Owner of border wall construction firm gave to McSally, other AZ Republicans in 2018




Martha McSally speaks at a 2018 primary election night gathering on Aug. 28, 2018 in Tempe. Photo by Justin Sullivan | Getty Images

The Office of Inspector General for the Department of Defense will investigate a $400 million contract to construct a border wall in Arizona that was given to a North Dakota company that President Donald Trump advocated for, and whose owner gave Arizona Sen. Martha McSally’s 2018 campaign the maximum allowed under the law.

The OIG investigation was prompted by a letter from Rep. Dennie Thompson, D-Miss., who chairs the House Homeland Security Committee. Thompson noted that the company, North Dakota-based Fisher Sand & Gravel, had never been awarded a government construction contract, didn’t “meet the operational requirements of U.S. Customs and Border Protection” and may have been selected after “inappropriate influence” by the White House.

In 2018, the company’s CEO, Tommy Fisher, contributed $5,400 to McSally’s 2018 U.S. Senate campaign, the most legally allowed for the 2018 campaign cycle. McSally lost narrowly to Democrat Kyrsten Sinema, but was appointed to the Senate by Gov. Doug Ducey to fill out the remainder of the term that the late John McCain was elected to serve.

Fisher also gave to other Arizona congressional Republicans in 2018, giving $4,200 to Rep. Debbie Lesko and $2,700 each to Andy Biggs and David Schweikert. 

Since becoming a senator, McSally has supported Trump’s efforts to build a border wall, a core promise of his 2016 campaign for president. In February 2019, she met with Fisher and North Dakota Sen. Kevin Cramer – who held up the confirmation of a White House official as he attempted to steer contracts to Fisher – to talk about border security.

A month later, Trump declared a border emergency and said the administration would divert money from Department of Defense projects to pay for building the border wall. McSally voted against a resolution to block the national emergency declaration.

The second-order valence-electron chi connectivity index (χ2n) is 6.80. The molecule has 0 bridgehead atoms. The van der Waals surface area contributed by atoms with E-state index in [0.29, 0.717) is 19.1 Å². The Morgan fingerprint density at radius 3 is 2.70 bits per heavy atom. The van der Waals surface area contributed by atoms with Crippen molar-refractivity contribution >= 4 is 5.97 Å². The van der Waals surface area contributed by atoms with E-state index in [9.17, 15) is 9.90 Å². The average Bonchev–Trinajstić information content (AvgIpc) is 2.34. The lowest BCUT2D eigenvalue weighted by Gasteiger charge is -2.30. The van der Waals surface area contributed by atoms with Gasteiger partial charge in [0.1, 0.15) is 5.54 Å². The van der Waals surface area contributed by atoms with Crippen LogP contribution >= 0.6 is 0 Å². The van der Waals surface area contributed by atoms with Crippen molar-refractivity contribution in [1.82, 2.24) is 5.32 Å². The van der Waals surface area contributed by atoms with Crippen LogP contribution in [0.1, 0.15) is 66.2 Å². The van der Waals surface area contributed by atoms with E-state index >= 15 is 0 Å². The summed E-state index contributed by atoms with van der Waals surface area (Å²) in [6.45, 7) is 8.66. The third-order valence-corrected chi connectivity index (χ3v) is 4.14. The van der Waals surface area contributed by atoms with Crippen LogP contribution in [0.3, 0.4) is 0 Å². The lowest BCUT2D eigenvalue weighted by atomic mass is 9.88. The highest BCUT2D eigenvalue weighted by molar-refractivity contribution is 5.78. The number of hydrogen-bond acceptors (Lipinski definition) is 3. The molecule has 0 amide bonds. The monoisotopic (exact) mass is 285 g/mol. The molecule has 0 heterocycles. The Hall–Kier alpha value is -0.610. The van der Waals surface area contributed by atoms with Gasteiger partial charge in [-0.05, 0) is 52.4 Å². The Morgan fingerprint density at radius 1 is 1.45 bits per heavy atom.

About $30 million of the $3.6 billion diverted to fund wall construction came from planned repairs for the Ft. Huachuca Ground Transport Equipment Building in Arizona. In 2017, when money for the project was awarded, the Army said that the buildings don’t meet standards for vehicle testing and maintenance, exposing soldiers to “unsafe” facilities that “jeopardize personnel health, security and safety.” 

McSally in 2017 boasted about getting the funding for the Ft. Huachuca repairs, but this year downplayed the impact that using the money for border wall construction would have. 

In September, McSally voted against a measure to overturn the raid on military funding. The measure ultimately passed, but Trump vetoed it. In October, McSally voted against overriding the veto. 

The House Republicans from Arizona also voted against the March and September measures to block using the military money on border wall construction. 

McSally has also received campaign contributions in 2019 from the head of another construction company that has received a contract to build a border wall in Arizona. BFBC LLC, an affiliate of Barnard Construction from Bozeman, Montana, was given a $260 million contract to build two sections of wall near Yuma, according to The Arizona Republic.

Timothy Barnard, the chairman of Barnard Construction, wrote two checks to McSally’s 2020 Senate campaign in July totalling $3,750.